Labour Court approves job evaluation in wage discrimination case
In a February 2001 ruling, the Swedish Labour Court found that there had been no unlawful gender wage discrimination in a case relating to two midwives and a medical technician at the Örebro regional hospital. The case attracted much attention and its outcome was of special importance because, for the first time, the Court approved the use of a job evaluation procedure in a wage discrimination case.
On 21 February 2001, the Swedish Labour Court (Arbetsdomstolen) issued its judgment in a case brought by the Equal Opportunities Ombudsman (Jämställdhetsombudsmannen, Jämo) against the county council of Örebro län, a district west of Stockholm. Jämo represented two midwives employed at the Örebro regional hospital and the county council represented a medical technician employed at the same hospital. The dispute related to the issue of whether the midwives (both women) had been subjected to unlawful wage discrimination, as the county council had paid a lower salary to them than to the male medical technician. The Ombudsman had claimed that the council should be ordered to pay damages to the midwives for disregarding the Equal Opportunities Act (Jämställdhetslagen1994:292).
In its ruling (Dom nr 13/01, mål nr A 190/97), the Labour Court found that there was no unlawful wage discrimination in this case. However, the Equal Opportunities Ombudsman, Claes Borgström, stated, just after the judgment was made public, that he regarded the Labour Court's decision as representing half a victory, as for the first time ever the Labour Court had approved of the use of a job evaluation (arbetsvärdering) exercise in a wage discrimination case.
The Equal Opportunities Act states in (section 18), among other provision, that "unlawful discrimination on grounds of sex is to be regarded as existing where an employer accords lower pay or otherwise applies less favourable conditions of employment to an employee than those which it accords to an employee of the opposite sex where such employees perform work which is to be regarded as identical or of equal value. However, there is no discrimination if the employer can show that the different conditions of employment are based on differences in the employees' actual qualifications for the work or that in any event they have no direct or indirect connection with the sex of the employees" (the content of this section reflects EU law, notably Directive 75/117/EEC on equal pay for women and men)
The two midwives and the medical technician involved in the present case were all employed at the regional hospital by Örebro county council between 1994 and 1996. The three workers were trade union members and belonged to two different trade unions, both of which had collective agreements with the county council on pay and other employment conditions. There had been an earlier dispute over alleged wage discrimination between Jämo and the county council relating to one of the midwives involved in the present case and two medical technicians. In April 1996, the Labour Court rejected the claim, stating that Jämo had not proved that the tasks of the female and male workers had been of equal value. This, however, encouraged Jämo to conduct a more thorough investigation and wage analysis, and subsequently to return to the court with the current case. The main proceedings in the case were due to start in autumn 2000.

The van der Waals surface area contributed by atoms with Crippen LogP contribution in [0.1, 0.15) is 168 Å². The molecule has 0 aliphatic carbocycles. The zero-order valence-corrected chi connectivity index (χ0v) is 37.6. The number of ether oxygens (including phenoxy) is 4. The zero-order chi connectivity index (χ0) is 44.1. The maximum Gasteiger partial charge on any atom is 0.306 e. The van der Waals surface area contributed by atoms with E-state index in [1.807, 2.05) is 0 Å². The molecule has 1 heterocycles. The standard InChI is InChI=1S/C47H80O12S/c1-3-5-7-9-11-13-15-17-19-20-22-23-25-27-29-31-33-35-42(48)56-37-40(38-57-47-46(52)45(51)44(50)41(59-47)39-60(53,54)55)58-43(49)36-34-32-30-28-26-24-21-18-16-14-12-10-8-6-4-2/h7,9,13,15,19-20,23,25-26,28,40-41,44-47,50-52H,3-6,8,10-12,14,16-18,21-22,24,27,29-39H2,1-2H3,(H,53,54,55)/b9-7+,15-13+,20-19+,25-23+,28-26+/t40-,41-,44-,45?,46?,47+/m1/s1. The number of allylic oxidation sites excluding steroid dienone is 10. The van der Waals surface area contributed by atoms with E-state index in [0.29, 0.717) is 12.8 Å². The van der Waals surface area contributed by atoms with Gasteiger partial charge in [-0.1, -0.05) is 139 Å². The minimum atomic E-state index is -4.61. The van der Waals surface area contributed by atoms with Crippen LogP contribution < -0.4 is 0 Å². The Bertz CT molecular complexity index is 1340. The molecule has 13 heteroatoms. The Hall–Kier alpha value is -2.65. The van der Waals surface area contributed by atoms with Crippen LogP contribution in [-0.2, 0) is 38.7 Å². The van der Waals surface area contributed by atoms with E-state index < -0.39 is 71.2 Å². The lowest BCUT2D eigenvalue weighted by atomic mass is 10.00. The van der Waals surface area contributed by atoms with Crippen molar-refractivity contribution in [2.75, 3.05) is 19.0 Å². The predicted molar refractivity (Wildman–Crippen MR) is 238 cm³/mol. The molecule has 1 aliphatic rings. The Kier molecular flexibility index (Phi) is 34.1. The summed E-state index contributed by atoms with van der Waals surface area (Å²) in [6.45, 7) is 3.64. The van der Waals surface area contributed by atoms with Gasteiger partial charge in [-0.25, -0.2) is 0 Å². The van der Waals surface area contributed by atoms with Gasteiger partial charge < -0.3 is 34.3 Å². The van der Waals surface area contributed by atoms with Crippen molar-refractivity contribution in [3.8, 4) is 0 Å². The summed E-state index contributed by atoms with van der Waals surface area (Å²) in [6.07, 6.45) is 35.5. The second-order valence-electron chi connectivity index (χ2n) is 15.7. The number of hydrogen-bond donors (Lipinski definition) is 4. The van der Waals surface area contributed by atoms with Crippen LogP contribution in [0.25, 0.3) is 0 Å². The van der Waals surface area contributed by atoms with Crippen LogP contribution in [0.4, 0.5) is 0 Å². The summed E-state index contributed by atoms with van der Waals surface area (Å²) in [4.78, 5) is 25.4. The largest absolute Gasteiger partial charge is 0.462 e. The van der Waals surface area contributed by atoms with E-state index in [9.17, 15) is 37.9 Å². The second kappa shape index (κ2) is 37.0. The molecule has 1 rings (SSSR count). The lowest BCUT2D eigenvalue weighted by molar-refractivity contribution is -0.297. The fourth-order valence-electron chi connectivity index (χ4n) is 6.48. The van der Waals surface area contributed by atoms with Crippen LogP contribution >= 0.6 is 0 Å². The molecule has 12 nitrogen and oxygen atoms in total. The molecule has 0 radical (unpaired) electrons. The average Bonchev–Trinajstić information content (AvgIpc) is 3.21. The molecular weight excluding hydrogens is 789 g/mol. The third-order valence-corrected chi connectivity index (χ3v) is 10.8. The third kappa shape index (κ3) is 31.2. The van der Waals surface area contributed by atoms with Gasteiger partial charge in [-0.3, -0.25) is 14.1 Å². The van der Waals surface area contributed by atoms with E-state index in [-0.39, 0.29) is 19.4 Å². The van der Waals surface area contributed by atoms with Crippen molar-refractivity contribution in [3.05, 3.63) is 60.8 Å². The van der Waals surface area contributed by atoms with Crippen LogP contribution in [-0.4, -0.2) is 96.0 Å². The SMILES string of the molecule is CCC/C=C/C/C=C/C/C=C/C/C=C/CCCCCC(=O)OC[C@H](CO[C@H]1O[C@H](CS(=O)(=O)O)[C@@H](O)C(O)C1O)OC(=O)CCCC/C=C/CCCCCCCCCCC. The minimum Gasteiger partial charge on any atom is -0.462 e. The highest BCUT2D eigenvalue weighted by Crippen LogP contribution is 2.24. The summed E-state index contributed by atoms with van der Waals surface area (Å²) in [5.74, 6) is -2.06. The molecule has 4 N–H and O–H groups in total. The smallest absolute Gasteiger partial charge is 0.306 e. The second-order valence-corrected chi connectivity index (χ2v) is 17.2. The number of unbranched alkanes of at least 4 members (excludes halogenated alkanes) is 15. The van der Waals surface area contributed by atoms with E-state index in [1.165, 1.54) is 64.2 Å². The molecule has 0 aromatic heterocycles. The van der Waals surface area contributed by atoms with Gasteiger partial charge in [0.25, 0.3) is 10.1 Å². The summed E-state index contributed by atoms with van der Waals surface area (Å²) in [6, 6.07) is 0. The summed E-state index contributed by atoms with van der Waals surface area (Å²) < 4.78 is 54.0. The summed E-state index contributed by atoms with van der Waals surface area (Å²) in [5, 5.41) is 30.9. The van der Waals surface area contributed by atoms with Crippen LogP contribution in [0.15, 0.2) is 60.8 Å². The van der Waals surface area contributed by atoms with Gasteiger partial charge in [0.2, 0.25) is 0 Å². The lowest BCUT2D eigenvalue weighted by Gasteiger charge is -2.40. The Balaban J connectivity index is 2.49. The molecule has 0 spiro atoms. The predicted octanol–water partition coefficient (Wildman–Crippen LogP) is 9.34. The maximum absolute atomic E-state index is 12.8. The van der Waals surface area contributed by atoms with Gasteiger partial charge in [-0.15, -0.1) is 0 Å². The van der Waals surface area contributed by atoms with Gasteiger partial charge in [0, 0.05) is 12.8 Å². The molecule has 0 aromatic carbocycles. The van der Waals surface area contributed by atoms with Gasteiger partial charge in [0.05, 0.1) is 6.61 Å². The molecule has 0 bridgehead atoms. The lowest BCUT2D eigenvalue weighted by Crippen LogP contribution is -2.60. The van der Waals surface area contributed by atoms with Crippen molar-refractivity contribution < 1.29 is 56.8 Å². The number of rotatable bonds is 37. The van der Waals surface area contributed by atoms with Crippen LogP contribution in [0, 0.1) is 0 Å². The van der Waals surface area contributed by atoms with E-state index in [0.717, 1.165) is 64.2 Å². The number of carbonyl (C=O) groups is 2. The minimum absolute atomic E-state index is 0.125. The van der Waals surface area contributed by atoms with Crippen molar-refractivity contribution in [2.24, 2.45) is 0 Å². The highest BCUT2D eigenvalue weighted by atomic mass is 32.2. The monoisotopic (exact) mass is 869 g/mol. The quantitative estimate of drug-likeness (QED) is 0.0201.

Before the proceedings started, the Labour Court referred to the European Court of Justice (ECJ) the question of what elements should be included in the wage comparison between the male and female workers. The county council had argued that the midwives' additional pay for inconvenient working hours - as well as the value of about four hours per week of reduced working time which the midwives enjoyed because they worked in a three-shift system - should be included. On 30 March 2000, the ECJ ruled (in case C-236/98) that remuneration for inconvenient working hours should not be included in the basis for wage comparison. It also stated that a reduction of working time, or its worth in money, should not be included. The total difference in pay between the midwives and the technician, in favour of the latter, had varied from SEK 2,000 to SEK 4,000 per month over 1994-6.
Jämo's job evaluation analysis
In support of its case, Jämo conducted an evaluation of the work of the midwives and the technician. In its presentation of the case in court, it stated that the education period (including periods of practical experience) of the midwives added up to eight and a half years. The education period for the technician was seven and a half years (practical experience included). In its job evaluation analysis, JämO referred to the four criteria for determining the value of a job mentioned in the preparatory documents for the Equal Opportunities Act - "knowledge and competence", "effort", "responsibility" and "working conditions".